The value in an uninitialized variable is one of: zero, a compiler dependent value (such as 0xCC’s in visual studio), or data previously stored in that memory location (old data).
Types of Uninitialized Variables And Their Values
Classic C/C++ Uninitialized Stack Variables
The classic type of uninitialized variables are local function variables written in a low level language (such as C/C++). You would think when these variables are left uninitalized they would simply save the last value they were give. However, there is a catch: when code is compiled in debug mode, the compiler may inject its own code that initializes empty variables to a default value.
This is done to protect against vulnerabilities (more on this later), and to more easily detect bugs by giving the variable a bogus value that can be easily identified as uninitialized if it is for example printed to the screen.
Below, a program compiled with Visual Studio in debug mode prints an uninitialized variable. Code can be found here.
How exactly does the uninitialized variable get 0xCC’s if we never put them there? As with everything, the answer is in the assembly. Let’s take a look at the assembly with IDA.
With Ida we can see that Visual Studio is adding code to our program to initialize all our variables. The variables are initialized with the “rep stosb” assembly opcode. This opcode copies the value in eax (here 0xCCCCCCCC) to the address in edi (in our case to the start of our stack variables) ecx (0x37) times. Simply put, the opcodes in the purple rectangle are added by Visual Studio to initialize all our stack variables. Therefore, when compiling in debug mode in Visual Studio, uninitialized variables have 0xCC’s in them.
Let’s take a look at what happens in release mode.
Woah! That’s even weirder: how did the uninitialized variable get the same value? The answer is that the value it was storing never changed! Since we never put anything new in the variable, it was still holding its old value. Again, let’s see how this looks in IDA.
In the disassembly of the code compiled in release, we can see our variable isn’t set unless we explicitly set it.
C/C++ Uninitialized Heap Variables
Uninitialized heap variables act similar to stack variables when they’re uninitialized: when compiling in debug mode, there are tricks to initialize the variables, and in release mode, uninitialized heap variables store their old value until explicitly changed. The only exception is that each new page we get in the heap is given to us by the operating system, and is therefore “clean” by having all zeros. But keep in mind this is only for new pages. So an uninitialized variable that was allocated on a page from the heap that used to have data, will not be all zeros.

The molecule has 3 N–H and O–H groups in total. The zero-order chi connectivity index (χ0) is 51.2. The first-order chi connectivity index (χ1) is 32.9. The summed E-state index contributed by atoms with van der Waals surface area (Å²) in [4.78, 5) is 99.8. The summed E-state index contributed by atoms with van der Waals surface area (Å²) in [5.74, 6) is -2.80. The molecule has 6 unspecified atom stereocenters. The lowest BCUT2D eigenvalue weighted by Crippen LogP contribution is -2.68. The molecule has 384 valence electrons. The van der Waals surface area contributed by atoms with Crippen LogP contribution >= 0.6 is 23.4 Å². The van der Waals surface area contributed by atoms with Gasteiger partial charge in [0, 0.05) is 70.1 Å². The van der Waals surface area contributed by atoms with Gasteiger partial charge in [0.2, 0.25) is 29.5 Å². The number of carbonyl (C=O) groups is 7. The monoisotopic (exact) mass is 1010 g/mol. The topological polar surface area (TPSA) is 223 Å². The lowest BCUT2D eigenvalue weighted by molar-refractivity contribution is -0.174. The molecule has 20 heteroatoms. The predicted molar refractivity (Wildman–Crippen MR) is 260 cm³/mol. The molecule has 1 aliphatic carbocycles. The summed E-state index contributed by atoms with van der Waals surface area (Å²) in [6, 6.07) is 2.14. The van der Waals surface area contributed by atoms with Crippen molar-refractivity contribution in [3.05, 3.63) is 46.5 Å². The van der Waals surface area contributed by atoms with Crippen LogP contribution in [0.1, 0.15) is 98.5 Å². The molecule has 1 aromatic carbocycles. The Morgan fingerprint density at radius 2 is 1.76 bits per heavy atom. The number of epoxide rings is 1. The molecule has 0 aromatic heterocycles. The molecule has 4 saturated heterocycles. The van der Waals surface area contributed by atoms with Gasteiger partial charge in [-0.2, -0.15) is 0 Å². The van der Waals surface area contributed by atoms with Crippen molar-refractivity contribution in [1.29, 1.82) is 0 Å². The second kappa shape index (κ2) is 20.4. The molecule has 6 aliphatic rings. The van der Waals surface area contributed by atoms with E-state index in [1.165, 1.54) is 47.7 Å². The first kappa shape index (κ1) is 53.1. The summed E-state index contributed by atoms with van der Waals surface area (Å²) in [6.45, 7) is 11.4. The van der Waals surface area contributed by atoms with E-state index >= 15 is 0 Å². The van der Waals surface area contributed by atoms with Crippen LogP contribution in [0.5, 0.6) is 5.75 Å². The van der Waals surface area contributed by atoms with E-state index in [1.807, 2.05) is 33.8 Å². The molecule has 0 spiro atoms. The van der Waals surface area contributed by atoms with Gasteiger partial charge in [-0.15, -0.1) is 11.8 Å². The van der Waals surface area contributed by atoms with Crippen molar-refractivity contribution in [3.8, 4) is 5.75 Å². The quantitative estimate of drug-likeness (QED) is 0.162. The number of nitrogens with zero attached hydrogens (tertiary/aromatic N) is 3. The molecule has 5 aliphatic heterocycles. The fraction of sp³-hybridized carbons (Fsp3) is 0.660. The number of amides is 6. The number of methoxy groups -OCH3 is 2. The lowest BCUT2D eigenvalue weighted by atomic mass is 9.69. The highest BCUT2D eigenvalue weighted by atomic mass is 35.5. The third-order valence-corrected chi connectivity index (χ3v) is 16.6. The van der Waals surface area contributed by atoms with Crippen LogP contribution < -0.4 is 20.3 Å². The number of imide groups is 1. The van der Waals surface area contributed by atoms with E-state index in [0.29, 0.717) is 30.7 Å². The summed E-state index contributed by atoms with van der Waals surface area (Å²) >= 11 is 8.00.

Security and Vulnerability Implications
Having uninitialized variables can lead to security vulnerabilities since when we use unexpected data, we get unexpected results, which is what a vulnerability boils down too.
This is the classic example of the consequences of using an uninitialized variable. If from kernel mode, we return a struct with a field we forgot to initialize, that field will be returned to user mode with the original data it was holding. Then, user mode can read that data and learn things about kernel mode it wasn’t supposed to know. For example if the data returned to user mode is a pointer, the user mode can learn about the memory layout of kernel mode which can help in a later attack. CVE-2017-8684 is an exact example of this where the windows kernel returned a struct to user mode without initializing all of it.
Uninitialized Variable Usage
Uninitialized variable usage is when uninitialized variables are used for the values they hold. This is more dangerous than just a memory disclosure as it can lead to memory corruption. For example if an attacker manages to reach a flow where an “array size” variable isn’t initialized than it is pretty easy from there to write or read out of bounds from that array.
Hope you learned something new from this post :). I did
lie make things more abstract in some areas and if there are any questions/comments as usual feel free to post them or DM me on twitter.